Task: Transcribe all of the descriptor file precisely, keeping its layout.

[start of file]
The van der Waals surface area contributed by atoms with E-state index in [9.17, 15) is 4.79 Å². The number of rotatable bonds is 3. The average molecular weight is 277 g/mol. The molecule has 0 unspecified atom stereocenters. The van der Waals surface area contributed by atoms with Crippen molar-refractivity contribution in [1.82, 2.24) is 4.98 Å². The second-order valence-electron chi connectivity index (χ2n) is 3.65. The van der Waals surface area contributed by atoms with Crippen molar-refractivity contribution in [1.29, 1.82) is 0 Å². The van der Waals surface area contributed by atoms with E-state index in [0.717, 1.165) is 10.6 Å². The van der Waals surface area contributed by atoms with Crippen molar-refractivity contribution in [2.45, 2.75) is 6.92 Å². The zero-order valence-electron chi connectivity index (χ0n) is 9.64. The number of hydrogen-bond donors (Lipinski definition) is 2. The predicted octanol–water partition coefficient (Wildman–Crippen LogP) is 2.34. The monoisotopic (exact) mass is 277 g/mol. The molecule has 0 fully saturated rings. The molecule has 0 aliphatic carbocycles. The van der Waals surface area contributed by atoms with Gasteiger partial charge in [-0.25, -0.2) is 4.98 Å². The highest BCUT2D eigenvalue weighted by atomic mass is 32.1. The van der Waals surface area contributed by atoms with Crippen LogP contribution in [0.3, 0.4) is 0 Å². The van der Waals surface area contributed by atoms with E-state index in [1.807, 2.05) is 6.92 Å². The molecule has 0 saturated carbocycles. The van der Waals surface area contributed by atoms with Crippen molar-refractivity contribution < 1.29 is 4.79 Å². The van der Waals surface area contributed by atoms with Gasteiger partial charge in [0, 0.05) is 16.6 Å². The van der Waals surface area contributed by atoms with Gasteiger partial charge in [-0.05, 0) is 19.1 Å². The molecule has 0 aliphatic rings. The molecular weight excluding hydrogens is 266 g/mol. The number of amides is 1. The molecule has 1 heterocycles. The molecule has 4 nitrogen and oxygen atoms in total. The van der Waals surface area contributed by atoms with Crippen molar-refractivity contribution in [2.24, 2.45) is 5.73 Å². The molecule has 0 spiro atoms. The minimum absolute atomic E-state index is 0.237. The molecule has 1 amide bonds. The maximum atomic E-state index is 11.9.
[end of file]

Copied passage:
The van der Waals surface area contributed by atoms with E-state index in [9.17, 15) is 4.79 Å². The number of rotatable bonds is 3. The average molecular weight is 277 g/mol. The molecule has 0 unspecified atom stereocenters. The van der Waals surface area contributed by atoms with Crippen molar-refractivity contribution in [1.82, 2.24) is 4.98 Å². The second-order valence-electron chi connectivity index (χ2n) is 3.65. The van der Waals surface area contributed by atoms with Crippen molar-refractivity contribution in [1.29, 1.82) is 0 Å². The van der Waals surface area contributed by atoms with E-state index in [0.717, 1.165) is 10.6 Å². The van der Waals surface area contributed by atoms with Crippen molar-refractivity contribution in [2.45, 2.75) is 6.92 Å². The zero-order valence-electron chi connectivity index (χ0n) is 9.64. The number of hydrogen-bond donors (Lipinski definition) is 2. The predicted octanol–water partition coefficient (Wildman–Crippen LogP) is 2.34. The monoisotopic (exact) mass is 277 g/mol. The molecule has 0 fully saturated rings. The molecule has 0 aliphatic carbocycles. The van der Waals surface area contributed by atoms with Gasteiger partial charge in [-0.25, -0.2) is 4.98 Å². The highest BCUT2D eigenvalue weighted by atomic mass is 32.1. The van der Waals surface area contributed by atoms with Crippen LogP contribution in [0.3, 0.4) is 0 Å². The van der Waals surface area contributed by atoms with E-state index in [1.807, 2.05) is 6.92 Å². The molecule has 0 saturated carbocycles. The van der Waals surface area contributed by atoms with Crippen molar-refractivity contribution < 1.29 is 4.79 Å². The van der Waals surface area contributed by atoms with Gasteiger partial charge in [0, 0.05) is 16.6 Å². The van der Waals surface area contributed by atoms with Gasteiger partial charge in [-0.05, 0) is 19.1 Å². The molecule has 0 aliphatic rings. The molecular weight excluding hydrogens is 266 g/mol. The number of amides is 1. The molecule has 1 heterocycles. The molecule has 4 nitrogen and oxygen atoms in total. The van der Waals surface area contributed by atoms with Crippen molar-refractivity contribution in [2.24, 2.45) is 5.73 Å². The molecule has 0 spiro atoms. The minimum absolute atomic E-state index is 0.237. The molecule has 1 amide bonds. The maximum atomic E-state index is 11.9.